Given that there can be a number of operators and seismic survey companies exploring an area, it is important to make an effort to include all of them in the planning and execution of community outreach activities.

Industry Representatives

The American Petroleum Institute (API), an industry association, has produced a set of guidelines for oil and gas operators on how to communicate with and engage local stakeholders around their projects. The document notes that many operators are already following practices similar to those described in the guidelines, and that its recommendations are “typical and reasonable” under normal operating circumstances. 1 The guidelines offer engagement options for all phases of the project development cycle, including the initial entry phase. Acknowledging that different operators can be exploring the same area, the guidelines suggest that companies coordinate with each other when reaching out to local stakeholders.  

The guidelines emphasize early two-way communication and proactive outreach to stakeholders, which companies should maintain throughout the life of the project. Other key recommendations for this phase include setting professional standards for both contractors and employees, providing training, and conveying company guidelines for safety, environmental, and health practices. It is also important to manage the expectations of stakeholders and contractors, especially given that the project often does not proceed past this stage. Companies should therefore develop a strategy for withdrawal and communicating to stakeholders about that scenario, even in this initial phase. 

The seismic survey company can undertake a number of actions to reduce community impact. The API guidelines encourage operators to work with their contractors as well as local agencies and officials to promote road safety and good traffic management. 2 To avoid interfering with regular traffic patterns, for example, the seismic survey team often meets with local officials to learn about peak travel times in the area, school bus routes, and the optimal areas for parking. They also meet with the official in charge of local infrastructure to learn which roads and bridges to avoid or to upgrade prior to seismic survey work. 

Some survey companies use the following methods to reduce the impacts of their activities:

  • obtaining permission from landowners before conducting seismic tests on private property
  • establishing a safe buffer zone between seismic testing activities and potentially sensitive structures or objects
  • when clearing paths (lines) for seismic equipment, cutting narrow lanes, including slight bends to prevent  predators having an easy view of their prey; avoiding valuable trees; and avoiding the creation of ruts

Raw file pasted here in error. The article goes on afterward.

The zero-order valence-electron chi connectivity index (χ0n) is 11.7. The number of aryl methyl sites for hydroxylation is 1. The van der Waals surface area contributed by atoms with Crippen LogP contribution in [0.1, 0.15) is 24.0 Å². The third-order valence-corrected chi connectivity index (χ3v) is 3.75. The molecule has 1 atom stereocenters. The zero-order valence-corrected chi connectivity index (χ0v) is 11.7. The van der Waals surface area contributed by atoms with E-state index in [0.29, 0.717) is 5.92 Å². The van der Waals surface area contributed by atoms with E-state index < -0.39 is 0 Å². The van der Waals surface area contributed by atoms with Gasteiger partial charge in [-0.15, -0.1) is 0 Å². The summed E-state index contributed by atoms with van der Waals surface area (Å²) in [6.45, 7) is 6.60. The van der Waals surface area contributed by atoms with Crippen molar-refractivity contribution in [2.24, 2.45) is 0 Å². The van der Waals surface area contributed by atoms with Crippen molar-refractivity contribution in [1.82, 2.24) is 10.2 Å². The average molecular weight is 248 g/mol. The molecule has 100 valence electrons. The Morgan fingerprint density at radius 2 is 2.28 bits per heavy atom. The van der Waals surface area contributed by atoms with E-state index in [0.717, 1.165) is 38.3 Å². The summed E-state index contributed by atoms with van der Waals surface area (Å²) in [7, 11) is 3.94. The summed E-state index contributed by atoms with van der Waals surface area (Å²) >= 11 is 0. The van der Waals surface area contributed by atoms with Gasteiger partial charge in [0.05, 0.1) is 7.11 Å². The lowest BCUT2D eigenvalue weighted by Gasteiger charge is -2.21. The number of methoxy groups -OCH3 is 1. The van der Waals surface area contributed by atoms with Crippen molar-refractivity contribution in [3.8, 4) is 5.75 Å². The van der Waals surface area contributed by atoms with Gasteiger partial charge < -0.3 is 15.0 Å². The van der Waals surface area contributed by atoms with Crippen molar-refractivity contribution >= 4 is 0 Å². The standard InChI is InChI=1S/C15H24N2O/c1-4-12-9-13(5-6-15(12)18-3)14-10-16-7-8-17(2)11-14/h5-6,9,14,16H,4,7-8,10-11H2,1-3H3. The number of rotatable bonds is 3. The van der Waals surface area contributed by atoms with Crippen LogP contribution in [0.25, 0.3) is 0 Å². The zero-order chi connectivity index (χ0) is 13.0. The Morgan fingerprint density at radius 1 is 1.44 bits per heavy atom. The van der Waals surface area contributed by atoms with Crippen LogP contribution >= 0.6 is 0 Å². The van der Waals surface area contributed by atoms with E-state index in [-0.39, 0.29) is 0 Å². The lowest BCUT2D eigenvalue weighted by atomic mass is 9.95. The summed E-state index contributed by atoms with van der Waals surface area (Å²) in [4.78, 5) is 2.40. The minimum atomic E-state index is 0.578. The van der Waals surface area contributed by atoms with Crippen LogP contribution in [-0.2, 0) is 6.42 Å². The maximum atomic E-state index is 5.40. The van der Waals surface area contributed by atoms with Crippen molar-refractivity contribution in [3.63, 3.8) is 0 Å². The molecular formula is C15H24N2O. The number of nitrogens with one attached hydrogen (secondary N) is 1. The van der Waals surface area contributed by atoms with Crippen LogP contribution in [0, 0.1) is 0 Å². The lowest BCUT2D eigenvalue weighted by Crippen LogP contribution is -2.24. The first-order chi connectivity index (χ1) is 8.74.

• plugging shot holes on both ends
  • removing all equipment, materials, stakes and waste after testing is done
  • repairing any rutting or surface disturbance that may have occurred

Finally, companies might also discuss their survey plans with landowners to help them avoid sensitive or valuable areas. The surveyor might seek to conduct seismic tests as far from surface waters as possible to reduce the potential for erosion and runoff into bodies of water.

Landowners

Earthworks, a nonprofit advocacy organization working to protect communities and the environment from the adverse impacts of mineral and energy development, has developed a handbook for landowners in areas where oil and gas development is taking place. Among other recommendations, Earthworks suggests that landowners discuss the placement of the equipment or the location of the seismic testing activities with the company before the tests take place to minimize any surface disturbance. If property owners are using a well for drinking water, Earthworks advises landowners to consider testing the water before and after seismic exploration on their property to establish a baseline and allow them to note any changes that take place. For more on potential impacts and tips for landowners, see the resources section below.  

Notes:

  1. American Petroleum Institute (API), Community Engagement Guidelines, ANSI/API Bulletin 100-3, first edition (July 2014)
  2. API, Community Engagement, pp. 6.

What resources can provide further information?

Stakeholder Engagement

  • American Petroleum Institute, “Community Engagement Guidelines,” ANSI/API Bulletin 100-3, first edition (July 2014). The industry association has released a set of recommendations for oil and gas companies on communication and stakeholder engagement activities around oil and gas development projects.
  • International Council on Mining and Metals, “Community Development Toolkit,” (July 20, 2012). The toolkit contains guidance and tools for community development, relationship-building, planning, assessment, management, and monitoring and evaluation. Developed for the mining industry, these tools may be adapted to the oil and gas sector.

What resources can provide further information?

Water Quality Monitoring

  • Garfield County, Colorado, Department of Public Health, “Water Treatment Decision Guide.” This guide gives guidance to well owners on how to interpret the results of well water quality laboratory reports and gives guidance on what actions to take in light of the results.
  • Penn State Extension, Penn State College of Agricultural Sciences website, “Drinking Water.” The Penn State Extension website contains information, recorded webinars, and resources on how to test private well water and interpret the results.